From Thou Art That by Joseph Campbell:
Picture a little Bushman boy being nursed by his mother, weaned very late, a little boy already, but still nursing on his mother. That little boy, unlike the little girl, will never become the life-body himself. He must learn to relate to that. The woman need not learn to relate to the man because that is not the problem. The problem concerns how the man relates to the woman. She is Life. He is a way of relating to Life.
So what happens with the boy? Nothing ever happens. He must, therefore, be beaten up and converted into a vehicle of social function. The woman is the vehicle of nature in the tribal societies and man is the vehicle of the social order. The adult men take the boys out and they beat them up, they carve up their bodies so that they will not have children’s bodies anymore and so they enter the service of the society. If they do not go with it, they are killed and eaten. There is no mercy, but from these rites come civilized human beings ready to serve something greater than themselves.
When Catlin, the wonderful artist, was among the Mandan Indians in the upper Missouri in 1832, he attended many of the initiation ceremonials. The young men had wooden spikes put through the pectoral muscles, and were suspended from the ceiling and beaten around until these spikes pulled out. One of them said, “Women suffer and we must suffer, too.”
In Brazil, some tribes refer to the men’s rites as the men’s menstruation. Through these rites they are turned into vehicles of a force that is bigger than themselves. And they thus enter into service to these societies.
The Books // “Take Time”
From the Wikipedia page of Juan Muñoz:
(dude did sculpture of two dudes munching on peeps)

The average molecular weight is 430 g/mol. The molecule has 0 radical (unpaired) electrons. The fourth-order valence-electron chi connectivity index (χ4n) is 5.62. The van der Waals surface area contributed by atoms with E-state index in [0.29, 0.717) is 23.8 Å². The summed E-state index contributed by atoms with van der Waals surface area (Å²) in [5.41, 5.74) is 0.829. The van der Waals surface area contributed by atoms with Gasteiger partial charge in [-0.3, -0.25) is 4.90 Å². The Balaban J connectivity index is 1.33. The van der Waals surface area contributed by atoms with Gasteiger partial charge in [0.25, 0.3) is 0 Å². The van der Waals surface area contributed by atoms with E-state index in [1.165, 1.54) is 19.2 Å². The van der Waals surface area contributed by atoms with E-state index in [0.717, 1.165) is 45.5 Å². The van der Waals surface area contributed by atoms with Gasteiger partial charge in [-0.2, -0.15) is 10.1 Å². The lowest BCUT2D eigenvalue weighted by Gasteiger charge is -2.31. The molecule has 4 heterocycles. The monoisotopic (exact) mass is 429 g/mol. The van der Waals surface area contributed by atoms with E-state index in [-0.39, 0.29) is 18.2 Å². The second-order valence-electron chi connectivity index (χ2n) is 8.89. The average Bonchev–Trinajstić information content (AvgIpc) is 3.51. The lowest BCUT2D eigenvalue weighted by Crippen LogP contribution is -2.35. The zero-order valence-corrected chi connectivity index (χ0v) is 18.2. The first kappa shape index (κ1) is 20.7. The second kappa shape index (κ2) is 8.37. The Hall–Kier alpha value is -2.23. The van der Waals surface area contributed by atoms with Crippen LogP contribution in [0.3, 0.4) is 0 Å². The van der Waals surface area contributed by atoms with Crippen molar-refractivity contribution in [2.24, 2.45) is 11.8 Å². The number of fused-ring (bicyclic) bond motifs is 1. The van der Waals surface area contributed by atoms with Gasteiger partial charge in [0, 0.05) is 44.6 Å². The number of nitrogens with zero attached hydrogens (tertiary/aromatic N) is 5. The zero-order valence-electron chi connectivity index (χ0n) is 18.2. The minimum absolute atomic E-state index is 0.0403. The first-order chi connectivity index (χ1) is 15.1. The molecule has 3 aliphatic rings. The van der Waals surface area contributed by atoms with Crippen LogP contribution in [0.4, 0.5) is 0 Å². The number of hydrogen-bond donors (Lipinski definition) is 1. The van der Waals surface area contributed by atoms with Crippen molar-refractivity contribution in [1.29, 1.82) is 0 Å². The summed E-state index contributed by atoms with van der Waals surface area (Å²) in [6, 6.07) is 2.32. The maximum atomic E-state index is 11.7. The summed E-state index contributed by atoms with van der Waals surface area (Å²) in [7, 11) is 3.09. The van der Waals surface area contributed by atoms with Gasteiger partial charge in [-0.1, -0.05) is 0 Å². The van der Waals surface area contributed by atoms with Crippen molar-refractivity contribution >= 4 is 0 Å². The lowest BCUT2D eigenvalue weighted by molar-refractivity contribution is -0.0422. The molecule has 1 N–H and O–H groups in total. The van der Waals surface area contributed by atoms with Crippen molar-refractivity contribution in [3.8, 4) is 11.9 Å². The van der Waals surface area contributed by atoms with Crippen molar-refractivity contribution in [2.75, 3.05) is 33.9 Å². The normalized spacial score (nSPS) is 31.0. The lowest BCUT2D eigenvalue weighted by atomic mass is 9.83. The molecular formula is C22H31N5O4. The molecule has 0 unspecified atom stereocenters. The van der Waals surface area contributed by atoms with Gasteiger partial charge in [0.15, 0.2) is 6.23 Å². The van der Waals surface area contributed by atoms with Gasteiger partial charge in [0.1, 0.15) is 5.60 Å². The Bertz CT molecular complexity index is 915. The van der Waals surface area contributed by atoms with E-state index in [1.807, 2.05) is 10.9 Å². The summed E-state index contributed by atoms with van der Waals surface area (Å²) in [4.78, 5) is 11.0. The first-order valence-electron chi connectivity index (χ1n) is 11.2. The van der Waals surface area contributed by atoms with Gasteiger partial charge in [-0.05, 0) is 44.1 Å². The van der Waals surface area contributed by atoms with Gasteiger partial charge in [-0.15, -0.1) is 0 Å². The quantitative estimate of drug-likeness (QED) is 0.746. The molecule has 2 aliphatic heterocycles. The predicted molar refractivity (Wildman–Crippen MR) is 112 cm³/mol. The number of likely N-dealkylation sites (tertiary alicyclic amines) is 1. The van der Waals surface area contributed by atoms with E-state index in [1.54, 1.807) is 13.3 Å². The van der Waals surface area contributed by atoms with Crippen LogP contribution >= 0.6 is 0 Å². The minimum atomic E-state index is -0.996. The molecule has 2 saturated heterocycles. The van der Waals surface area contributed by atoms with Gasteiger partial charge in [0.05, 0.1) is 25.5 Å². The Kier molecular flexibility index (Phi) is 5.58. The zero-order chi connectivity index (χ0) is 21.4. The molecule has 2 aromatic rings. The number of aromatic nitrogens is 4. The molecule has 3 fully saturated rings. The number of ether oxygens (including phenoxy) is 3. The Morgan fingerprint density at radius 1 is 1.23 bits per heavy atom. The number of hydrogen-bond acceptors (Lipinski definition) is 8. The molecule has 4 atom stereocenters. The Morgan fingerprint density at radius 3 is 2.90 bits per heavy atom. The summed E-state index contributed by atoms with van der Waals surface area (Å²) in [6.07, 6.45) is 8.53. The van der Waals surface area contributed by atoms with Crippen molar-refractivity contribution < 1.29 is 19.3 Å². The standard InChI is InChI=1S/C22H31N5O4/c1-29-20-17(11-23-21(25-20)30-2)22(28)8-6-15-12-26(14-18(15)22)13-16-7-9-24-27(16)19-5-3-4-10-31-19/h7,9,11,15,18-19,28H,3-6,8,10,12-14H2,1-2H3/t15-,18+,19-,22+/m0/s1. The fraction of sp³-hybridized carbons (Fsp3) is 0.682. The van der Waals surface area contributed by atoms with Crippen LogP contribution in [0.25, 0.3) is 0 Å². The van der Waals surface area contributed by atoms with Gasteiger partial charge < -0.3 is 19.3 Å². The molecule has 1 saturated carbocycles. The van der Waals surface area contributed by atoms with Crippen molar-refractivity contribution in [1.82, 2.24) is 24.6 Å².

His first exhibition was in 1984 in the Fernando Vijande gallery of Madrid. Since then, his works have been frequently exhibited in Europe and other parts of the world. At the beginning of the 1990s, Juan Muñoz began breaking the rules of traditional sculpture by sculpting works in a “narrative” manner which consisted of creating smaller than life-size figures in an atmosphere of mutual interaction. Muñoz’s sculptures often invite the spectator to relate to them, making the viewer feel as if they have discreetly become a part of the work of art. His slate-gray or wax-colored monochrome figures create a sort of discreetness due to their lack of individuality, but that absence of individuality questions the viewer, perhaps even so much as to make the viewer uncomfortable. When asked his occupation, Muñoz would respond simply that he was a “storyteller.”
Muñoz’s sculptures were created primarily with paper maché, resin and bronze. In addition to sculpture, Muñoz was interested in the creation of auditory arts, creating some works for the radio. One of his more recognized auditory works was a collaboration with British composer Gavin Bryars in 1992 called A Man in a Room, Gambling, which consisted of Muñoz explaining card tricks over a composition by Bryars. The pieces, ten segments all shorter than five minutes, were played on BBC Radio 3.
In one unpublished radio program (Third Ear, 1992), Juan Muñoz proposed that there are two things which are impossible to represent: the present and death, and that the only way to arrive at them was by their absence.
In 2000, Muñoz was awarded Spain’s major Premio Nacional de Bellas Artes, about which Muñoz said, “I think I’ll buy a watch.”
Juan Muñoz died suddenly of cardiac arrest caused by an aneurism of the esophagus and an internal hemorrhage at the age of 48 in his summer home in Santa Eulària des Riu, Ibiza, in 2001.
The Books // “Smells Like Content”